3 Great Ways to Manage Caregiver Isolation
I believe caregivers are warriors. They are like angels walking on earth fighting for those around them who need to be protected, cared for and heard.
Strong, committed and dedicated, caregivers all over the world show up and selfishly put the needs of others before their own and champion for those who can’t do it for themselves.
This extraordinary act of selflessness and concern for others saves the world on a daily basis. It also predisposes most caregivers to think about others first and themselves last.
Caregiver Isolation and the Constant Concern for Others’ Wellbeing
Caregivers become so wrapped up in concern for others, that their lives can be put on hold. Socializing takes a back seat, and without even realizing it, they become lone rangers – or as I like to call myself, a lone cowgirl – because it’s faster and easier.
Without much thought, caregivers begin to isolate for the world outside, thinking they can and should do it all by themselves. While understandable and well-intended, this creates a very dangerous path for caregivers to walk, leading to burnout and isolation.
It amazes me that caregivers – who are in my opinion the kindest, most caring people in the world – can be so hard on themselves and end up feeling alone, scared and crazy, conditions they would never tolerate for someone else!
Feeling Caregiver Isolation
I experienced a feeling of isolation when I began taking care of my parents and ended up feeling lost, scared and alone. Luckily, I felt so out of sorts and missed my old life so much, I began to work at finding some sort of balance.
I knew in my heart my parents would never want me to feel so alone, so I began to find ways to socialize and reach out.
The following three ‘states of being’ helped me overcome the feeling that I could do it all myself, that I couldn’t ever leave my parents and that I was a bad daughter if I socialized and had some fun. They helped me overcome isolation and the feeling my life was on hold.
Being aware of how you are feeling is at the root of it. Do you feel lonely and overwhelmed? Are you turning down invitations to socialize and not finding time for family and friends?
Do you feel like you don’t have time for anything or anybody but those you care for? Lastly, do you feel guilty for even thinking about taking time for yourself?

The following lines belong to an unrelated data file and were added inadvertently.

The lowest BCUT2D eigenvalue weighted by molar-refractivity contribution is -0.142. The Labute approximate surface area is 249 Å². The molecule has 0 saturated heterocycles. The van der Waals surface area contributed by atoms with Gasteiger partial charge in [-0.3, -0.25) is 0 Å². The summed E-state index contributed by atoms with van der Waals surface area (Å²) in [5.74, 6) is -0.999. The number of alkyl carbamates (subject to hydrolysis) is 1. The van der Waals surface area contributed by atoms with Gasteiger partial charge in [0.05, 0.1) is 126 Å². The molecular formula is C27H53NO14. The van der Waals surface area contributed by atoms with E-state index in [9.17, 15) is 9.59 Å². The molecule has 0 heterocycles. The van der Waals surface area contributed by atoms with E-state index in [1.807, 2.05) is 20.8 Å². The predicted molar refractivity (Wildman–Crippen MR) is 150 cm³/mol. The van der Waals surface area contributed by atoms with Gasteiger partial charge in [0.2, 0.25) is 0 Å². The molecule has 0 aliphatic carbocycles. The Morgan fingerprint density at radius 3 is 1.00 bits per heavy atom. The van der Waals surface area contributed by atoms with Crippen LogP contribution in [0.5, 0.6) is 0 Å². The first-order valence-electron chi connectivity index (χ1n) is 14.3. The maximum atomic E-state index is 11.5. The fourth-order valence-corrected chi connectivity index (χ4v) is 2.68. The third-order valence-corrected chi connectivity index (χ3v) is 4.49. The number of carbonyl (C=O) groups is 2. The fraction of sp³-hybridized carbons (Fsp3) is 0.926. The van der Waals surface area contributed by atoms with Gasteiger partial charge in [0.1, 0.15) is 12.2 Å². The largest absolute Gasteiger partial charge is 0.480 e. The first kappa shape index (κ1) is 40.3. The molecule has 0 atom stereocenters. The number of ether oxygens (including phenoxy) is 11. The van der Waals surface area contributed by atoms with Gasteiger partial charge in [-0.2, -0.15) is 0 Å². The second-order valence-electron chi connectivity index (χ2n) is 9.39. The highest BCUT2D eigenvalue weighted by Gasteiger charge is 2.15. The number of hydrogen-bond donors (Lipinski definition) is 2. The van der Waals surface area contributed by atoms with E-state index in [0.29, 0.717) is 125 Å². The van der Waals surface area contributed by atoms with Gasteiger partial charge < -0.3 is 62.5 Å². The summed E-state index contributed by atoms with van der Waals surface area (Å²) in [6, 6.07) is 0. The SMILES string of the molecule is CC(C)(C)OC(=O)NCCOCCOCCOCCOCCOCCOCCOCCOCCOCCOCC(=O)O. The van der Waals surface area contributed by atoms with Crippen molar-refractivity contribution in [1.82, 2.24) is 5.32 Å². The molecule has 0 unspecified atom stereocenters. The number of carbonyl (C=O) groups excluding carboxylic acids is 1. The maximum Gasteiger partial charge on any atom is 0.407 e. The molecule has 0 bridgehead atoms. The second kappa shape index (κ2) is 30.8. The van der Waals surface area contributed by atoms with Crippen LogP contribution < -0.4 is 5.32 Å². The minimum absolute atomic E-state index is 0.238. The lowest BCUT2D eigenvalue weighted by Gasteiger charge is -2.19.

By becoming and staying aware of these feelings, we begin to understand that we are not right-sized about our role, our responsibilities or how we need to nurture ourselves.
We are not allowing ourselves the connections and social experiences everyone needs to survive. We are not super people, and no one expects us to suffer while caring for others. We are entitled to respite, social interaction, guilt-free self-love and care.
Reach out! Let family and friends know you could use some help, some down time, phone calls and support.
Tell them you appreciate them checking in on a consistent basis and share what you need help with, especially when people can spot you, so you can have some ‘me’ time. Make a calendar with the actual times and dates they will commit to.
Also, tell them you want to be included and invited to events and activities. You may not always be able but will try to join in.
Then see if there are caregiver groups in your community and sign up. Talking things over with other caregivers stops isolation in its tracks and provides invaluable relief.
It’s all about balance. Finding the balance between devotion for the care of others and the absolute need for self-care is a constant challenge.
The scale understandably seems to tip in the favor of a commitment to the well-being of those we love who need us. Caregivers are selfless. Yet no one can survive and even thrive without concern and consideration for their own well-being.
To flourish you have to nourish. Once you become aware and accept the fact that you are entitled to the same care, love and support you provide for your loved ones, it will be easier to spot when you are emotionally bankrupt and isolating.
Balance comes when we are aware of and open to everyone’s needs, including our own. Strive for a balance of their time and your time. It isn’t wrong to take time for yourself. Balance is about everyone feeling fulfilled and supported.
Remember to check in with trusted family and friends in addition to the voice in your head and heart. Surround yourself with support and community.
Staying involved with the world around you will keep you healthier, happier, stronger and more resilient. Be aware, proactive and balanced and know you are not alone.
If you are a caregiver, have you found yourself isolating? How did you cope and overcome caregiver isolation? Please take some time and give us helpful tips that were crucial in your caregiver journey.